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Every organisational values statement I have ever read includes the words respect, integrity and trust. But if you were to ask staff in many organisations, you might find that those words aren’t in their experience of workplace culture.
Good workplace culture requires leadership vigilance and leading by example. In industries with considerable staff turnover, different cultural heritages and historical hierarchies, leaders can have their work cut out for them to embed and maintain a positive workplace culture.
When properly articulated and aligned with personal values, drives and needs, workplace culture can unleash tremendous amounts of energy toward a shared purpose and enables an organisation’s capacity to thrive.
How do leaders foster a positive workplace culture, with all the benefits that come from engaged, motivated and appreciated staff? There are 3 key areas that leaders can consciously focus on to build a good workplace culture that is often overlooked.
1. Don’t Ignore Workplace Incivility
Small tensions in workplace relationships matter! Workplace incivility is a costly risk to any business. Uncivil behaviours are characteristically slightly rude and discourteous, displaying a lack of regard for others; these low-intensity, aberrant behaviours seem ambiguous, but do cause harm.
Tolerating workplace incivility seems to be increasing. People who experience, or even witness incivility often reduce their effort and time at work. This leads to plunging morale and motivation for employees. Too often leaders discount these behaviours as a minor irritation, or personality difficulties, but it’s the tip of the iceberg indicating real workplace conflicts.
The classic example is when an employee raises concerns about the intrusive negative gossip of one member of a team. Instead of addressing the behaviour, the manager suggests moving the person who raised the issue, further from their colleague. Because that would easily solve the problem.
Creating a respectful workplace culture means leaders must quickly respond to such indicators of workplace tensions. Pay prompt attention to lower intensity emotions to avoid the high voltage variety. Looking after positive relationships means promptly challenging staff about difficult behaviours before these become entrenched.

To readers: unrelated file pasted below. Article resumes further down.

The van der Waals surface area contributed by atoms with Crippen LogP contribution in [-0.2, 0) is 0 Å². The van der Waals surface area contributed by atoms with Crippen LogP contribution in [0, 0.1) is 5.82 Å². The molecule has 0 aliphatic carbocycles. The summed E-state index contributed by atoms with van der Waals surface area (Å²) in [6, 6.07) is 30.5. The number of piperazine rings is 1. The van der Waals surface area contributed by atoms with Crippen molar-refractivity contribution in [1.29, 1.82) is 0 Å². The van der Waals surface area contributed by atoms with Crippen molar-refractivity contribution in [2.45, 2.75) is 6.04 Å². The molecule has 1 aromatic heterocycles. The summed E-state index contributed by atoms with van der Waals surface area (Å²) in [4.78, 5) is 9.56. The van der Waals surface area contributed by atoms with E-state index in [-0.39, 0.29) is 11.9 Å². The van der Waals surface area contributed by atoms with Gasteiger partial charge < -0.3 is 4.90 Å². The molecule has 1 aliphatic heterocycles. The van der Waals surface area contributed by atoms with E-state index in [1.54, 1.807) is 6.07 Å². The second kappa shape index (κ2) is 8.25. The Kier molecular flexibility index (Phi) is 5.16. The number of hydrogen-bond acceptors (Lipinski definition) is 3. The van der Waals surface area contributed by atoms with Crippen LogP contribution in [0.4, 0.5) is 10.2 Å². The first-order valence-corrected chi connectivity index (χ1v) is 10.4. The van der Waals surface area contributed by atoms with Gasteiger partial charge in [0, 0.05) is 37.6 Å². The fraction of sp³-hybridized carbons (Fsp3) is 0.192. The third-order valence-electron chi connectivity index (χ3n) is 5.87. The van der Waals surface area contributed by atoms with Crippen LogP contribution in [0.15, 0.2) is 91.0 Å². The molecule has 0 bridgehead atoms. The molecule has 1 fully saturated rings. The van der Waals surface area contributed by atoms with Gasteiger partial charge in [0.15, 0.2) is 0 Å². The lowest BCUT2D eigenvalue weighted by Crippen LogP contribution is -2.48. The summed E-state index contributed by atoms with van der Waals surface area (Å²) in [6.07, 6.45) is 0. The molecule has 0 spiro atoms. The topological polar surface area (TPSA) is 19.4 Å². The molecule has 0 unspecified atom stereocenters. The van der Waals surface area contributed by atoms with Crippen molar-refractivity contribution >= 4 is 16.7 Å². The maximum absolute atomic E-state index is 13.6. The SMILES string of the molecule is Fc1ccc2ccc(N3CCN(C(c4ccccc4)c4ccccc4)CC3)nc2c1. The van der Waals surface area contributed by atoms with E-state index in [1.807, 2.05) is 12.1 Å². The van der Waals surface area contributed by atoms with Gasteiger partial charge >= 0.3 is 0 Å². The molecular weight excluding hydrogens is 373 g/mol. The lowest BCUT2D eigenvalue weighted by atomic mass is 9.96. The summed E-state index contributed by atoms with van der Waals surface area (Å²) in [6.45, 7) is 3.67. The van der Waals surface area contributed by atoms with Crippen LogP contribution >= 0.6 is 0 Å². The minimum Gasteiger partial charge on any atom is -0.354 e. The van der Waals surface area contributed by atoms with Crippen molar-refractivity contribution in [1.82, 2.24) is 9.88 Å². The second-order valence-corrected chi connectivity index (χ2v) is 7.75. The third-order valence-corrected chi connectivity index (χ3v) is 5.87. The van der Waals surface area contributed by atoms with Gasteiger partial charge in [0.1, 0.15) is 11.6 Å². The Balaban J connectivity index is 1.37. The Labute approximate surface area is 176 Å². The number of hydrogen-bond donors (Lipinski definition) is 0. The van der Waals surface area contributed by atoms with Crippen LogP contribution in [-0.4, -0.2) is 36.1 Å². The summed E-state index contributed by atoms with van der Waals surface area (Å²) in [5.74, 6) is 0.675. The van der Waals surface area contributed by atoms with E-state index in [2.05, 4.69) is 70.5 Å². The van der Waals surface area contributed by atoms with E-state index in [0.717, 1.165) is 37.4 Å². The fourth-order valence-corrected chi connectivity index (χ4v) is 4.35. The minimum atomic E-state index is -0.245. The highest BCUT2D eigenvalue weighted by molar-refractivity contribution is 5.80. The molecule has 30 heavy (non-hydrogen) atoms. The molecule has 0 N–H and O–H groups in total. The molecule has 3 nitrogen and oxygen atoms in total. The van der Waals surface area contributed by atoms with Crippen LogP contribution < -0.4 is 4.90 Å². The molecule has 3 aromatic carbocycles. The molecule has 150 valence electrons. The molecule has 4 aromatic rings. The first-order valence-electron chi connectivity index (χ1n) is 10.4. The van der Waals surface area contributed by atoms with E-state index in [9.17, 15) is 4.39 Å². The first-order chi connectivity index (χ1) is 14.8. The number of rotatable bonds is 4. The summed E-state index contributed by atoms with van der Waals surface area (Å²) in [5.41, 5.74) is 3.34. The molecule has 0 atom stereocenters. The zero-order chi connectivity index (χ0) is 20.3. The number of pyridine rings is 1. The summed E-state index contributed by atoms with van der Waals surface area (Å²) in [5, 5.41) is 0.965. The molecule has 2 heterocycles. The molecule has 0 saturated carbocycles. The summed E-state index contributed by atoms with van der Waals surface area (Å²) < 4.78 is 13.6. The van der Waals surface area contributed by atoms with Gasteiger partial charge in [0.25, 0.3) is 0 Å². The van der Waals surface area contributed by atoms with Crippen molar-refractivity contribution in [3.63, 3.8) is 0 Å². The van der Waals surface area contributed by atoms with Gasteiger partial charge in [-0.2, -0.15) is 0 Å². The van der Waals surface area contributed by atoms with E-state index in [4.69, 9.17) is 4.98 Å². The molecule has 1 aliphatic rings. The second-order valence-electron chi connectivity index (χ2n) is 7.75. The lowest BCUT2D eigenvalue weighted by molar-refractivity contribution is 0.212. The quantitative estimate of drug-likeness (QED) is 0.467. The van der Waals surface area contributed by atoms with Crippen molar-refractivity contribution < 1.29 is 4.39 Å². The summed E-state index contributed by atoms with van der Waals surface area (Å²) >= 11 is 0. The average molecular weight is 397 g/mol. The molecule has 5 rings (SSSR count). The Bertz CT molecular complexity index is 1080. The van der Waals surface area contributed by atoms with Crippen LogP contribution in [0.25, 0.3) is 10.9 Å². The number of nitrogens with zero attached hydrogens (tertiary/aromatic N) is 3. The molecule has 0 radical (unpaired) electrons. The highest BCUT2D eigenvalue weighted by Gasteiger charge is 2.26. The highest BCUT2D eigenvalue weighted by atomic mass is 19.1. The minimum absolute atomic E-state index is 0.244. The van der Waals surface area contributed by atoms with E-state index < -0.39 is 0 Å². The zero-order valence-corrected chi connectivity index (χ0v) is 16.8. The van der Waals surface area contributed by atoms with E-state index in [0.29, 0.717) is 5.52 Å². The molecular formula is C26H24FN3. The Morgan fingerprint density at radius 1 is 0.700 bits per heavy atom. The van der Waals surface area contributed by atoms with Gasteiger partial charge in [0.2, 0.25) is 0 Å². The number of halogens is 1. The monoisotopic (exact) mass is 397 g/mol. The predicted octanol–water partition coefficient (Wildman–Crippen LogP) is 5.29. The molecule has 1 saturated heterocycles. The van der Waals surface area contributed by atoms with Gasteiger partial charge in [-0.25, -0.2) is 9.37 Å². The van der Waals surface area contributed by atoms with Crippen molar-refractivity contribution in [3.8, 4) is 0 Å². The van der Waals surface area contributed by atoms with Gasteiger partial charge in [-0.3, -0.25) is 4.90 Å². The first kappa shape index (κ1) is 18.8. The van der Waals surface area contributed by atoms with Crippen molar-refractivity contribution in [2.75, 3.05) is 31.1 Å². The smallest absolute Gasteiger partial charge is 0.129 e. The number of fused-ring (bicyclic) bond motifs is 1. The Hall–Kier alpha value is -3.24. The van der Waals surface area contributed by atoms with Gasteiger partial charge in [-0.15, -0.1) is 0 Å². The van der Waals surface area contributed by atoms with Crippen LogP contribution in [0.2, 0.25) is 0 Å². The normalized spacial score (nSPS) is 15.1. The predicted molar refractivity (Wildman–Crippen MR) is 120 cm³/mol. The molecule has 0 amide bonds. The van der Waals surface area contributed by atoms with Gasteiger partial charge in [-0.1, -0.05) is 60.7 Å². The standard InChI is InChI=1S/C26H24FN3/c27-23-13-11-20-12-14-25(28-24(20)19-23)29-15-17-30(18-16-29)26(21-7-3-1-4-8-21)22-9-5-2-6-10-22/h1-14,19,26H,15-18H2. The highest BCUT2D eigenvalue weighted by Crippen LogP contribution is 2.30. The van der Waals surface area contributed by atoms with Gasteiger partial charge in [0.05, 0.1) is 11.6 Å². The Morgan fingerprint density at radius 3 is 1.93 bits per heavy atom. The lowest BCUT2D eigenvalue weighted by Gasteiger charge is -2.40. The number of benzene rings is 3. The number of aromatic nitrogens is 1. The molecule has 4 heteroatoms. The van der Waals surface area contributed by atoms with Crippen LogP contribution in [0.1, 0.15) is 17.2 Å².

2. Empathic is Essential
Empathic leaders are aware of their own emotions and are practitioners of consistent curiosity and observation. They enact integrity. They know enough details of their employee’s world to build supportive, professional relationships. They look for indicators of employee’s well-being and challenges and are proactive in their care.
It is not always simple to spot an apathetic leader. In some situations, they will show concern and fairness. Yet when their own discomfort or anxieties are triggered, their attention is more focused on their own needs and not those of their staff. Apathetic leaders have a high level of pain tolerance for other employee’s problems, and a low tolerance for their own discomfort. Misguided decisions to avoid uneasiness means workplace pain is offloaded downline to team members. This will eventually ripple throughout the broader organisation. Talented staff eventually leave.
Empathic leaders take what their employees say seriously. They recognise difficult moments are an opportunity for building relationships and use coaching skills. They ask more questions and give fewer instructions and advice. They encourage employees to explore issues by offering opinions and guidance as needed.
3. Lead by Example
I’m reminded of a past experience when the interstate-based CEO visited our Adelaide office, without any announcement or any planned meet-and-greets. She would just suddenly appear in a corridor, have mysterious meetings and leave later in the day. When I once introduced myself she abruptly said “Yes, I know your name” and commenced a conversation with someone of higher status. On that particular day, she left rather early, because she’d scheduled attending the opera to cap off her trip. Needless to say, the organisation was having problems recruiting talented staff.
Office politics is the destroyer of trust. Trust is a hard thing to define, yet we know it’s built through daily engagement and working with others towards a shared purpose. Mistrust is hard to repair and highly corrosive.
There are clear indicators that workplace culture is trust-based and free from debilitating office politics:
- Leadership is enthusiastic about ground-up, frontline experience and ideas. Employees come first;
- Leaders take real risks for employees, they stand up for them and get them what they need when there are problems;
- Blame and fault-finding problem-solving is frowned upon;
- Loyalty, talent and hard work are appreciated, recognised and rewarded;
Good workplace culture is based on what is encouraged, discouraged, accepted, or rejected by the management action. Organisational culture needs to be explicitly defined, deliberately enacted and reviewed regularly to move from mere aphorism to consciously enacted values. Respect, integrity and trust need to be active verbs in leadership behaviour.
I was delighted to have this article published in The Age Editor, Thought Leadership for Energising and Innovating, Spring 2018 edition.